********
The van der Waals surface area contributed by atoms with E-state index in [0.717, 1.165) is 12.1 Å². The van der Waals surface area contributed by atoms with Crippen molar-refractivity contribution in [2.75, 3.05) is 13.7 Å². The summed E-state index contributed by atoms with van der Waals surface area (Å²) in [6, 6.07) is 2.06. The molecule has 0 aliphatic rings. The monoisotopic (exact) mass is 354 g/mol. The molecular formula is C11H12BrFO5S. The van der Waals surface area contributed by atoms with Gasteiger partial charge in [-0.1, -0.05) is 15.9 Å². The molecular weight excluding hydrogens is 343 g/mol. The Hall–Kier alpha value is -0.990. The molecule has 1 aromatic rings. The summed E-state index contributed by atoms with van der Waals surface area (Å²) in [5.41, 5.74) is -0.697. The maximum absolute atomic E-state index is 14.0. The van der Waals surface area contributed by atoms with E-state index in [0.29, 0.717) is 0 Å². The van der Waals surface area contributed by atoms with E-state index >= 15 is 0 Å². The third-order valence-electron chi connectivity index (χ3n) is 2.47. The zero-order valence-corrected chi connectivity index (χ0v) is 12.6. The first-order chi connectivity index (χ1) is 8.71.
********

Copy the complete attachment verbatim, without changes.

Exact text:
The van der Waals surface area contributed by atoms with E-state index in [0.717, 1.165) is 12.1 Å². The van der Waals surface area contributed by atoms with Crippen molar-refractivity contribution in [2.75, 3.05) is 13.7 Å². The summed E-state index contributed by atoms with van der Waals surface area (Å²) in [6, 6.07) is 2.06. The molecule has 0 aliphatic rings. The monoisotopic (exact) mass is 354 g/mol. The molecular formula is C11H12BrFO5S. The van der Waals surface area contributed by atoms with Gasteiger partial charge in [-0.1, -0.05) is 15.9 Å². The molecular weight excluding hydrogens is 343 g/mol. The Hall–Kier alpha value is -0.990. The molecule has 1 aromatic rings. The summed E-state index contributed by atoms with van der Waals surface area (Å²) in [5.41, 5.74) is -0.697. The maximum absolute atomic E-state index is 14.0. The van der Waals surface area contributed by atoms with E-state index in [0.29, 0.717) is 0 Å². The van der Waals surface area contributed by atoms with E-state index >= 15 is 0 Å². The third-order valence-electron chi connectivity index (χ3n) is 2.47. The zero-order valence-corrected chi connectivity index (χ0v) is 12.6. The first-order chi connectivity index (χ1) is 8.71.